Oil and gas industry insiders revealed earlier this year the high probability that we’re headed into a shale gas bubble. But that’s not what the industry’s CEOs and PR departments want you to hear.
“The reality of at least 100 years’ worth of shale gas abundance has been supported by virtually every credible third-party expert…The collective market cap of these energy leaders approaches $2 trillion – ask yourself: do I believe Rolling Stone and Arthur Berman or the world’s biggest and most successful energy companies?”
So spouts off Chesapeake Energy in a press release earlier this month responding to a Rolling Stone article which likened fracking to a huge industry Ponzi scheme. Arthur Berman is an energy consultant based in Houston, and not swayed by the industry’s vibrant plumage they are putting on display to the nation.
The energy companies want the public to believe in the “Golden Age of Gas”- as it has been dubbed- where the supplies are bountiful and the profits are high. While it’s true that there have been economic booms in some areas that have gas reserves, the numbers are showing that these booms will not be long lived. Meanwhile, the falling price of gas along with the inherent public health risks and environmental devastation that comes along with it makes the gas rush less profitable in the long run. But the gas industry wouldn’t have you believe that.
It’s reminiscent of a scene from a 1920’s movie- the wife walks into her bedroom to find her husband with another woman. Instead of confessing, the husband says, “It’s not true! You gonna believe what you see, or what I tell ya?” If you add a wad of cash to that scene, then you essentially have the gas industry- that you should believe what they say because they are powerful and have money, even if the numbers plainly show a different story.
And what do the numbers say? That in fact production in the Barnett, Haynesville, and Fayetteville shales are indeed half of what the industry claims (and recall USGS reduced their estimate of available gas in the Marcellus by 80% last year). The following table shows the productions numbers for each, as calculated by the report “US Shale Gas: Less Abundance, Higher Cost”, put out by Arthur Berman and Lynn Pittinger:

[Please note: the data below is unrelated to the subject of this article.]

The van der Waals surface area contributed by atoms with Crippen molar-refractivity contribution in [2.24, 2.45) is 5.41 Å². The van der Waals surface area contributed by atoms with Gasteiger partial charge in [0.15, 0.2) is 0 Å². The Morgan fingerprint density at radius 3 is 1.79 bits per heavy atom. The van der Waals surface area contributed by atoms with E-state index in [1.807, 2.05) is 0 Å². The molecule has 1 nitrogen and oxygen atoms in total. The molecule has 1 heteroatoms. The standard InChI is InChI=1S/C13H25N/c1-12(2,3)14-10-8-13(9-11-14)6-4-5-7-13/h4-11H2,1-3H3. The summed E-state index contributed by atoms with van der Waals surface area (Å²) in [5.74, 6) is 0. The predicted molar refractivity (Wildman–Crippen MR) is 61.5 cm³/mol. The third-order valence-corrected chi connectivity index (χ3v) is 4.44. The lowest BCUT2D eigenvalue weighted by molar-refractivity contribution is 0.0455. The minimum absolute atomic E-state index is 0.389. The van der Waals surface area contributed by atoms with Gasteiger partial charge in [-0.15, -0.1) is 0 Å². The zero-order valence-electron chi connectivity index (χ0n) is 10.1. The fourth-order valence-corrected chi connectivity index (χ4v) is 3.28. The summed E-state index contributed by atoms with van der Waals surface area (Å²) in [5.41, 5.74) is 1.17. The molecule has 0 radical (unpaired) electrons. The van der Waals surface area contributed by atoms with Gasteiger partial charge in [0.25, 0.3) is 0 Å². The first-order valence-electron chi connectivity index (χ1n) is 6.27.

Output is declining in all the formations, and while it’s somewhat natural, the wells won’t last for the “100 years” the industry reports show. The 100-year long gas boom may turn out to be little more than a decade. According to how industry analysts calculate the longevity of a well, they use a curve that extends the life of a well atypical of how long the well usually lasts. When using a better fit model of calculation, call the “Two-Stage Decline”, a well that the industry claims will last 50 years actually may only last 12.
Furthermore, natural gas prices have taken a hit, while reaching a low this month at only $2.30/thousand cubic feet. At one point it was as high as $13, but with the current low selling price and the added costs of buying land, drilling, and completion costs, the economics don’t quite match up to the industry rhetoric.
Many companies are in fact losing money and not making much of a profit.
But so long as companies can keep moving from formation to formation – first Barnett, then Fayetteville, then Haynesville, then the Marcellus, and now Eagle Ford, Texas – they can artificially inflate the prosperity of gas fracking, despite the fact that they are all actually in decline.
But hey, are you going to believe what you see or what they tell you?